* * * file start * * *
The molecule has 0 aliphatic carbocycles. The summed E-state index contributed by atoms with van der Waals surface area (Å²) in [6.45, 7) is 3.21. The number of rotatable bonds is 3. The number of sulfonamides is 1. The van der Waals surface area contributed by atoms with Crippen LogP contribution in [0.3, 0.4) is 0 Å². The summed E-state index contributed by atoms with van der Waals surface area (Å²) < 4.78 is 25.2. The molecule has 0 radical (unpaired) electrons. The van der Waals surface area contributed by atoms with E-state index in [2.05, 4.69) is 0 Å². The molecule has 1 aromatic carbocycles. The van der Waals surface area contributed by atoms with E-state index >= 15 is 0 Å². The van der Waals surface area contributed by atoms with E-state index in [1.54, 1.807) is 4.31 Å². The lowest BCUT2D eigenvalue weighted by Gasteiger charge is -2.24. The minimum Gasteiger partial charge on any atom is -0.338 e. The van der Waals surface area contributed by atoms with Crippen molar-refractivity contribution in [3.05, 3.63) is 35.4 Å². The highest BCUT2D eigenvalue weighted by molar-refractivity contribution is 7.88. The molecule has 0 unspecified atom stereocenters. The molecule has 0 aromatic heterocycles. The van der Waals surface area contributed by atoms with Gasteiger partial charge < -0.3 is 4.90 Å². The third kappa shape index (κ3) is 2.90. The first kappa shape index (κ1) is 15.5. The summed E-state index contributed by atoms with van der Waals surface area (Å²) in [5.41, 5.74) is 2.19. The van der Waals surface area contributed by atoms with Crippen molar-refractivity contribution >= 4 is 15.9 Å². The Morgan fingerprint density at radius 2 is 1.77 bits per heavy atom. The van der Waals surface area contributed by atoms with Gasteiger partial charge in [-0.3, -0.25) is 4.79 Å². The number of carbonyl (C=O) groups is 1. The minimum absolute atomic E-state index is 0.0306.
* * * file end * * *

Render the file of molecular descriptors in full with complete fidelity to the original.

The molecule has 0 aliphatic carbocycles. The summed E-state index contributed by atoms with van der Waals surface area (Å²) in [6.45, 7) is 3.21. The number of rotatable bonds is 3. The number of sulfonamides is 1. The van der Waals surface area contributed by atoms with Crippen LogP contribution in [0.3, 0.4) is 0 Å². The summed E-state index contributed by atoms with van der Waals surface area (Å²) < 4.78 is 25.2. The molecule has 0 radical (unpaired) electrons. The van der Waals surface area contributed by atoms with E-state index in [2.05, 4.69) is 0 Å². The molecule has 1 aromatic carbocycles. The van der Waals surface area contributed by atoms with E-state index >= 15 is 0 Å². The van der Waals surface area contributed by atoms with E-state index in [1.54, 1.807) is 4.31 Å². The lowest BCUT2D eigenvalue weighted by Gasteiger charge is -2.24. The minimum Gasteiger partial charge on any atom is -0.338 e. The van der Waals surface area contributed by atoms with Crippen molar-refractivity contribution in [3.05, 3.63) is 35.4 Å². The highest BCUT2D eigenvalue weighted by molar-refractivity contribution is 7.88. The molecule has 0 unspecified atom stereocenters. The molecule has 0 aromatic heterocycles. The van der Waals surface area contributed by atoms with Gasteiger partial charge < -0.3 is 4.90 Å². The third kappa shape index (κ3) is 2.90. The first kappa shape index (κ1) is 15.5. The summed E-state index contributed by atoms with van der Waals surface area (Å²) in [5.41, 5.74) is 2.19. The van der Waals surface area contributed by atoms with Crippen molar-refractivity contribution >= 4 is 15.9 Å². The Morgan fingerprint density at radius 2 is 1.77 bits per heavy atom. The van der Waals surface area contributed by atoms with Gasteiger partial charge in [-0.3, -0.25) is 4.79 Å². The number of carbonyl (C=O) groups is 1. The minimum absolute atomic E-state index is 0.0306.